Find a Job in Japan
Assuming that you're interested in coming to Japan to work but haven't yet lined up a job, you need to know where to look. For teachers, the government's JET Program is handled by Japanese Embassies around the world and some companies, for example the NOVA or GEOS English conversation schools, do most or all of their recruiting overseas, but most people don't have a job lined up before they get here. The last few years has seen huge growth in recruitment on the Internet and there are countless sites with job listings. Some of the main sites with a focus on Japan are listed in the links section below.
Once in Japan, the most common and well-established source of job information is the Japan Times. Apart from the usual criteria - qualifications, experience, age and so on - your visa status may also be relevant to your employment chances. A lot of companies want to hire someone who already has a valid working visa or who for some other reason doesn't need to be sponsored by them. Strictly speaking, it is illegal to work while in Japan as a tourist or student but the law is often ignored and rarely enforced as long as you don't overstay your visa.
There are several English-language sites offering job advertisements on the Internet. Most are free for job seekers and some don't even charge companies to place their ads. The Internet being what it is, the majority of jobs listed online are computer-related. The most common jobs seem to be for network engineers and programmers.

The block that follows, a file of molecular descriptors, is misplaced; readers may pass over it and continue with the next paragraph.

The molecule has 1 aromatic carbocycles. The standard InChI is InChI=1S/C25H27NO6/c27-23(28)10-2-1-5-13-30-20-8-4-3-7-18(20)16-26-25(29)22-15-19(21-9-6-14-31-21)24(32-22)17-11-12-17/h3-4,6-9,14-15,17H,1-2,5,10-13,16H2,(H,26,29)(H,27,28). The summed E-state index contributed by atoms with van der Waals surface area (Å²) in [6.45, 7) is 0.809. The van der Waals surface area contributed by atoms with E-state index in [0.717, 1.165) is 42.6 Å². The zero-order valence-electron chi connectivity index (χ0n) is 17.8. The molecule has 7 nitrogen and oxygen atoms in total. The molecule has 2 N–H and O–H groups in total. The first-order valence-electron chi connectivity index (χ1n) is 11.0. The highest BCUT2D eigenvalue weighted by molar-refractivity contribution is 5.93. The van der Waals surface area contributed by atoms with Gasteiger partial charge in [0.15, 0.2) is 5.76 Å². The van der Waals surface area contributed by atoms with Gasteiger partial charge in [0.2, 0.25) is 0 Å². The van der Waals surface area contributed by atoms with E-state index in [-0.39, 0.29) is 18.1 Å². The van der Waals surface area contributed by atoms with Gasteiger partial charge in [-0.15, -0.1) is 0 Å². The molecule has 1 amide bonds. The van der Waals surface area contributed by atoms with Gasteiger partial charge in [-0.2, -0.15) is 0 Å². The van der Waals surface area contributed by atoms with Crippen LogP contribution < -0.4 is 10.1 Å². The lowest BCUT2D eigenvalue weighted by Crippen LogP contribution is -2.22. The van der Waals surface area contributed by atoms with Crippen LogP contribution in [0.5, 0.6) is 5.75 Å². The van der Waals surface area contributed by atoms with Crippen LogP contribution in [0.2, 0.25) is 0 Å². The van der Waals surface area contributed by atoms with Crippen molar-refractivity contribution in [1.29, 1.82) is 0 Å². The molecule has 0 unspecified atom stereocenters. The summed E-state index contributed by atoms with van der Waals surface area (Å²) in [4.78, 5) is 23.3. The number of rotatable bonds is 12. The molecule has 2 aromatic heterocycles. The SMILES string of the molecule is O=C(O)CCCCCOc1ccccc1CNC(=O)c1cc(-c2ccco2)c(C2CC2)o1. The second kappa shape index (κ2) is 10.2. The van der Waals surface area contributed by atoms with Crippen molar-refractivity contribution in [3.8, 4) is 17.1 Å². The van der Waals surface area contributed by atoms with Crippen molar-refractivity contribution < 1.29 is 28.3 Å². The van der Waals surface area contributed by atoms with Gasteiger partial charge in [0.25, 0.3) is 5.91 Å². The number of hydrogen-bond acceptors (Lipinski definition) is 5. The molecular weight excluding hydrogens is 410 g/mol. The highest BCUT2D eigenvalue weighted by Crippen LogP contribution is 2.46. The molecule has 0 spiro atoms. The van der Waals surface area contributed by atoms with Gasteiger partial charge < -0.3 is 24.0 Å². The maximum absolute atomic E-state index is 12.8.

The Japan Times
The Monday edition of the Japan Times is the first place most foreigners check when looking for a job (occasionally, Monday is a so-called 'press holiday' and the classified ads are printed on Tuesday). The Help Wanted section of the classified ads usually runs to five or six pages and the majority of the ads are for foreigners. Usually somewhere around half are for English-teaching jobs and the rest are for anything from company president to bartender. The majority of jobs are in the Tokyo Metropolitan area and there is a separate section for other areas.
The newspaper costs 150 yen and is available at station kiosks throughout the country or by subscription. Other English language national newspapers, the Daily Yomiuri, Daily Mainichi and Asahi Evening News, also carry classified ads but usually only a handful at most (the Yomiuri now has a lot of job ads in Japanese). At 120 yen they are quite a bit cheaper if all you want is the news.
The following are examples of jobs advertised in recent editions:
- Native English Speaker wanted by International banking group at Sumitomo Bank for translation, international publicity and executive correspondence. Japanese fluency and word-processing skills necessary. Please call Mr. Takashima at (03) xxxx-xxxx.
- Experienced Medical Representatives needed for major international pharmaceutical company. Expanding growth in new pharmaceutical products. Attractive compensation. Call Mr. Ogawa, Oak Associates (03) xxxx-xxxx. Fax (03) xxxx-xxxx or e-mail firstname.lastname@example.org
- PCL Mindware KK. Opportunities for software professionals in: SYBASE, SQL Server, ORACLE, SAPR/3, ABAP/4, VB, C++, C, Perl, UNIX/NT Programming, Century, UNIX/NT Network administration. English ability is required. E/J desirable. Resume by e-mail to email@example.com or fax to (03) xxxx-xxxx.
- Experienced Japanese and native part-time instructors for business English classes at Y2,500 to Y4,000 per hour. Fax resume to (03) xxxx-xxxx PCG.
- Nagoya, Saitama, Chiba, Osaka, Shikoku, Kyushu. Americans and Canadians! Experienced teachers wanted with university degree. Y250,000+ per month, 25 hours per week. Apartment, sponsorship. 5 weeks vacation. Also positions for Director, substitute teachers. ALS: Fax resume to (043) xxxx-xxxx. E-mail firstname.lastname@example.org